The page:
As Black Math’s philosophy evolves, so too does their musical standard. Their previous albums, Death, Existence and Other Forms of Life (2016) and Birth Create Dissipate (2019), were recorded on a shoestring budget in a typical DIY-punk style. However, the band is now taking a big leap forward with their next release, which will be recorded at the legendary Milestone Studios with the sonic wizard, Jethro Harris.

Tyla explains that the band’s decision to step up their production was deliberate. While they previously wanted to control every aspect of their music-making process, this time they want to do a proper release and even tour overseas. The opportunity to record at Milestone Studios was perfect timing, allowing them to take their music to new heights.

In short, Black Math is a band that is evolving both philosophically and musically. With their new material, they are moving away from nihilism and anger and towards a more personal and diverse approach. At the same time, they are elevating their production and seeking to take their music to a wider audience. It will be exciting to see where this new direction takes them.

Finding Catharsis in the Collapse

Behind the scenes, the three members of Black Math are reserved and good-natured. Sitting across from them in their art-covered apartment, it’s hard to imagine the intense energy they bring to their shows.

Cam admits to being a naturally angry person, but he keeps his rage bottled up most of the time. Playing with Black Math provides him with an outlet. Acacia and Tyla feed off his energy. Tyla explains that heavy music has momentum and energy that can’t be found anywhere else, and it’s fun to let loose in that way. For Acacia, playing drums is an all-body experience that takes every part of her being.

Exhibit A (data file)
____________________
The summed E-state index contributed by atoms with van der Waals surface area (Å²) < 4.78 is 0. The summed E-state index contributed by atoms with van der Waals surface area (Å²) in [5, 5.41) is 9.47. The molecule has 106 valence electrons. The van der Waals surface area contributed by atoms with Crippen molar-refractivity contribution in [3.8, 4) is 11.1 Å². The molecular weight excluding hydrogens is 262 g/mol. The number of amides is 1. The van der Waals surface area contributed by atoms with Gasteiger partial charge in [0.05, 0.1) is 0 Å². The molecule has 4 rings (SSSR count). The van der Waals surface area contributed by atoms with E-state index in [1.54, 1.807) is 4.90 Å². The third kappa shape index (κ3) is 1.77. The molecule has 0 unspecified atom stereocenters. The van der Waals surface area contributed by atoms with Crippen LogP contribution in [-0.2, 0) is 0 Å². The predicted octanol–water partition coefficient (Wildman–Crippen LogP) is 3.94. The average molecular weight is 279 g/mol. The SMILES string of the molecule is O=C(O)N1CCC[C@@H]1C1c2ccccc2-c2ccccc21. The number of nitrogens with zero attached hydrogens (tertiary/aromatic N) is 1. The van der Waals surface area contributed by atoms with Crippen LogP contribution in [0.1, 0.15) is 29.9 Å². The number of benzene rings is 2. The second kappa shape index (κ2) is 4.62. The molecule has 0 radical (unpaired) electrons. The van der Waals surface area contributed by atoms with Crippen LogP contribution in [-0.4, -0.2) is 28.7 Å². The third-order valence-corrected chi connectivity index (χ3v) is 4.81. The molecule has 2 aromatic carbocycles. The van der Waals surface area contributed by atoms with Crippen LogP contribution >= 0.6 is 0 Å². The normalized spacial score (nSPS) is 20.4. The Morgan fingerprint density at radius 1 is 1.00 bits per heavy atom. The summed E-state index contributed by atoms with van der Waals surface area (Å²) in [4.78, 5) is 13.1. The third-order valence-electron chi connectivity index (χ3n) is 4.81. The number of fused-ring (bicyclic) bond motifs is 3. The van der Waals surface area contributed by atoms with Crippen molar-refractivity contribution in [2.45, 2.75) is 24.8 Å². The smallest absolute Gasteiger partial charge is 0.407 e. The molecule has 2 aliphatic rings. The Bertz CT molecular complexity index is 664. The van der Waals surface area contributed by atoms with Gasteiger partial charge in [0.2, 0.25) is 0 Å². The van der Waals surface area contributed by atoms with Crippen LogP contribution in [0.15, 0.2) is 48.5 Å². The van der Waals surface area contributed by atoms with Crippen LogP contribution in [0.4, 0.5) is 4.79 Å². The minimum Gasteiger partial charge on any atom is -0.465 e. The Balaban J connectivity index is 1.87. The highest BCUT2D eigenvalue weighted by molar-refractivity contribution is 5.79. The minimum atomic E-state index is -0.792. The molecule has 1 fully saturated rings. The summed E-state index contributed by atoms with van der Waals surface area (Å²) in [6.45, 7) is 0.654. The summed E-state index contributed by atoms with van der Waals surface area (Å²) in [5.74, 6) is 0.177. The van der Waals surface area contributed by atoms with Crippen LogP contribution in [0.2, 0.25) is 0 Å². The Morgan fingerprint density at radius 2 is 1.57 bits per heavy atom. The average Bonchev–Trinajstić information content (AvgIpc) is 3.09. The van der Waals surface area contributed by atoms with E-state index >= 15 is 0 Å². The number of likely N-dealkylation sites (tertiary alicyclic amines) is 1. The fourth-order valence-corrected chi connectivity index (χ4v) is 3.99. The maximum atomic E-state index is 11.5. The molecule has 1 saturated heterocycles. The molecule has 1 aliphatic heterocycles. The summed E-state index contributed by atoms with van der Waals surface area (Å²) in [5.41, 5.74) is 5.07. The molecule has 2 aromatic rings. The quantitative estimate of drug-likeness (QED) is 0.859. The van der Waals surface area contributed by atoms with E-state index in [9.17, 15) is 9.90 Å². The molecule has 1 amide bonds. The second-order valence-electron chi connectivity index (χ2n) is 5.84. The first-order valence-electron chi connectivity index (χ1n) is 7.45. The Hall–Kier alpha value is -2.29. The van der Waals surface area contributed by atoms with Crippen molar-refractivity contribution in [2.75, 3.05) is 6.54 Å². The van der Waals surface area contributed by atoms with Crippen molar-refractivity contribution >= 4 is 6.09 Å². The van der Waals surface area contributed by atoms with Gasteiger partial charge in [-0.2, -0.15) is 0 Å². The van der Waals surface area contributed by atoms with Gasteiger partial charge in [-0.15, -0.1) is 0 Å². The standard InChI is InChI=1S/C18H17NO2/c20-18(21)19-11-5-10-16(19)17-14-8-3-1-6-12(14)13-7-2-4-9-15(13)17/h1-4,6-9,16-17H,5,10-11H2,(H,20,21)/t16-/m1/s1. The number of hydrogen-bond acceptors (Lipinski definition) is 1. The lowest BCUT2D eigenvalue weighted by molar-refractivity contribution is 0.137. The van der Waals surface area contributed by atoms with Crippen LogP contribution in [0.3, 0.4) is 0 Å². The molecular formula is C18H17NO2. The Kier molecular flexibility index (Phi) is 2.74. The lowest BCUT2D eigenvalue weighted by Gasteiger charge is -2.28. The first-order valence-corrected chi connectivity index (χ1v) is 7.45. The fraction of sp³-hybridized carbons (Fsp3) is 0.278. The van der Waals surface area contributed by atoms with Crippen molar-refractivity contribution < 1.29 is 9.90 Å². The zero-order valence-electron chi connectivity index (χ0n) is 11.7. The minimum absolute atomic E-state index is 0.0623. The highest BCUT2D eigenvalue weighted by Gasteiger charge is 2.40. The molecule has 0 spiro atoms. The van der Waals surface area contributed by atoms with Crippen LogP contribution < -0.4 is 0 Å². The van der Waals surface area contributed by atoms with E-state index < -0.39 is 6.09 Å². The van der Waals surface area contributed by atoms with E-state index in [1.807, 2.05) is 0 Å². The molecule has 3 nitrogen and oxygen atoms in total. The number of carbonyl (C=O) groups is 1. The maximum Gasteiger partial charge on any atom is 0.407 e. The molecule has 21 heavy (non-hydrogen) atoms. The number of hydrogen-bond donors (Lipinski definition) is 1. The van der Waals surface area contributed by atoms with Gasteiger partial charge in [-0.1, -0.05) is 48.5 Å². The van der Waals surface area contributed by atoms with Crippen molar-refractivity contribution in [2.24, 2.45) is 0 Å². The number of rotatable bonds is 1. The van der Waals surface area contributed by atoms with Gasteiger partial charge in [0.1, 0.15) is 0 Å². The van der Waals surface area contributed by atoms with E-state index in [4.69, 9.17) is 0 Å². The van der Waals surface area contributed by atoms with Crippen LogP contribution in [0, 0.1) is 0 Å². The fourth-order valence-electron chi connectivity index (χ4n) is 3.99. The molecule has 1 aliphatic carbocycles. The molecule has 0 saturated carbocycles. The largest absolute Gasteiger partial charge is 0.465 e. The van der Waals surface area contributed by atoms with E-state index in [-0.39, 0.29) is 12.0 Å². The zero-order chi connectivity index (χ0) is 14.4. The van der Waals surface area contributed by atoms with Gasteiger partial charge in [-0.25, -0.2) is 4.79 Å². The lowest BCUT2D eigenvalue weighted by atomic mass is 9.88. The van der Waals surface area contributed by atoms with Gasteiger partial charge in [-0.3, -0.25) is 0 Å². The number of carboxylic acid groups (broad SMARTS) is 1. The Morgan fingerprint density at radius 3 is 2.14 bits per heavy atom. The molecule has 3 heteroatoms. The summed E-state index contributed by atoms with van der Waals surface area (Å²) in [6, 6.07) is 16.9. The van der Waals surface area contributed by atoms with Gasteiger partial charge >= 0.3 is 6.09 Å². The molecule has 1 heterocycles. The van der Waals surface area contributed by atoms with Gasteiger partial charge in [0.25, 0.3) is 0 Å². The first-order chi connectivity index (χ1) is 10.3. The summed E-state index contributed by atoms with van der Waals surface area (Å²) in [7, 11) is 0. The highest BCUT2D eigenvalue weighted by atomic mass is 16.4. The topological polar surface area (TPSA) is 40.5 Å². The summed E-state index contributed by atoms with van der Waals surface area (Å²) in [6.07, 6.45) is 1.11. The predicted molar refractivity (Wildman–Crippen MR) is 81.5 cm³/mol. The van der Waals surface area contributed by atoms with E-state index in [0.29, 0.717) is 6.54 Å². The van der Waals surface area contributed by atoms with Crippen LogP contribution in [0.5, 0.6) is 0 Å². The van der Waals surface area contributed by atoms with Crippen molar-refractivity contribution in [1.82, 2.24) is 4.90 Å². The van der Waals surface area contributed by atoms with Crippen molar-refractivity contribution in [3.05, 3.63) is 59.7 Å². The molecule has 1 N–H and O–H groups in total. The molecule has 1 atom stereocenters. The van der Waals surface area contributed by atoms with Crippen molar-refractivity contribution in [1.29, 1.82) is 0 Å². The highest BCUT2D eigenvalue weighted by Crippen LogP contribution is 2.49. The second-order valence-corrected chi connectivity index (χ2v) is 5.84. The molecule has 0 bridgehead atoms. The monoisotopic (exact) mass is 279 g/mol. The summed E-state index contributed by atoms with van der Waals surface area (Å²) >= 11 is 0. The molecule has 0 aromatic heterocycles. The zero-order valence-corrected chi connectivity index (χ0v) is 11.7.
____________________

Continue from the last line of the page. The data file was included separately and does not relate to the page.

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Tyla holding down the fort. PHOTO: Gabbi le Roux

The band members’ frustrations with the world around them also find expression in their music. Acacia dislikes the way society works and how we destroy everything we touch, but playing with Black Math allows her to give her frustrations to the drum kit. Cam agrees, adding that playing with the band provides a sense of collective catharsis that helps them and their fans feel part of something bigger.

Watching Black Math live can be an intense experience, with bodies pulsing to the beat of the music. Cam acknowledges that some fans come to their shows to be abused, but he enjoys the sense of chaos and vulnerability that arises from their performances. Ultimately, the band’s music is about more than nihilism or wallowing in their own unhappiness. Black Math channels their anger and frustrations into something positive, offering fans a chance to feel part of a countercultural group therapy session where kindness, catharsis, and great music reign supreme.